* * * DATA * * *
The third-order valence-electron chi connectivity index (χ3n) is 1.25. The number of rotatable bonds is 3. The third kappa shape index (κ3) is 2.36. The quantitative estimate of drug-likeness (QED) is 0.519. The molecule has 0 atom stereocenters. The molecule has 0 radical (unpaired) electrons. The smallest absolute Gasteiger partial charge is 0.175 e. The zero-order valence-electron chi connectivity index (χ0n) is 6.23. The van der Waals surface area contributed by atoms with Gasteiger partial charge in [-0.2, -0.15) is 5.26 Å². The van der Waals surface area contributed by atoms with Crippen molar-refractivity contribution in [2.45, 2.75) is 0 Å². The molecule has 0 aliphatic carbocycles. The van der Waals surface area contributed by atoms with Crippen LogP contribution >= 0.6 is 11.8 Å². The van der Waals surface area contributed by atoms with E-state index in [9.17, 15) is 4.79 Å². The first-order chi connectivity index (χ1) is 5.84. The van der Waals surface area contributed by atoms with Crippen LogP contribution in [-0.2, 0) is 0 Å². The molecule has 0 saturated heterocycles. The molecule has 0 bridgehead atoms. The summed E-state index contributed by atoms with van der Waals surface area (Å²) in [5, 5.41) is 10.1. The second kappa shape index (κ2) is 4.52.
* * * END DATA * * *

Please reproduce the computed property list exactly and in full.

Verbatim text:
The third-order valence-electron chi connectivity index (χ3n) is 1.25. The number of rotatable bonds is 3. The third kappa shape index (κ3) is 2.36. The quantitative estimate of drug-likeness (QED) is 0.519. The molecule has 0 atom stereocenters. The molecule has 0 radical (unpaired) electrons. The smallest absolute Gasteiger partial charge is 0.175 e. The zero-order valence-electron chi connectivity index (χ0n) is 6.23. The van der Waals surface area contributed by atoms with Gasteiger partial charge in [-0.2, -0.15) is 5.26 Å². The van der Waals surface area contributed by atoms with Crippen molar-refractivity contribution in [2.45, 2.75) is 0 Å². The molecule has 0 aliphatic carbocycles. The van der Waals surface area contributed by atoms with Crippen LogP contribution >= 0.6 is 11.8 Å². The van der Waals surface area contributed by atoms with E-state index in [9.17, 15) is 4.79 Å². The first-order chi connectivity index (χ1) is 5.84. The van der Waals surface area contributed by atoms with Crippen LogP contribution in [-0.2, 0) is 0 Å². The molecule has 0 saturated heterocycles. The molecule has 0 bridgehead atoms. The summed E-state index contributed by atoms with van der Waals surface area (Å²) in [5, 5.41) is 10.1. The second kappa shape index (κ2) is 4.52.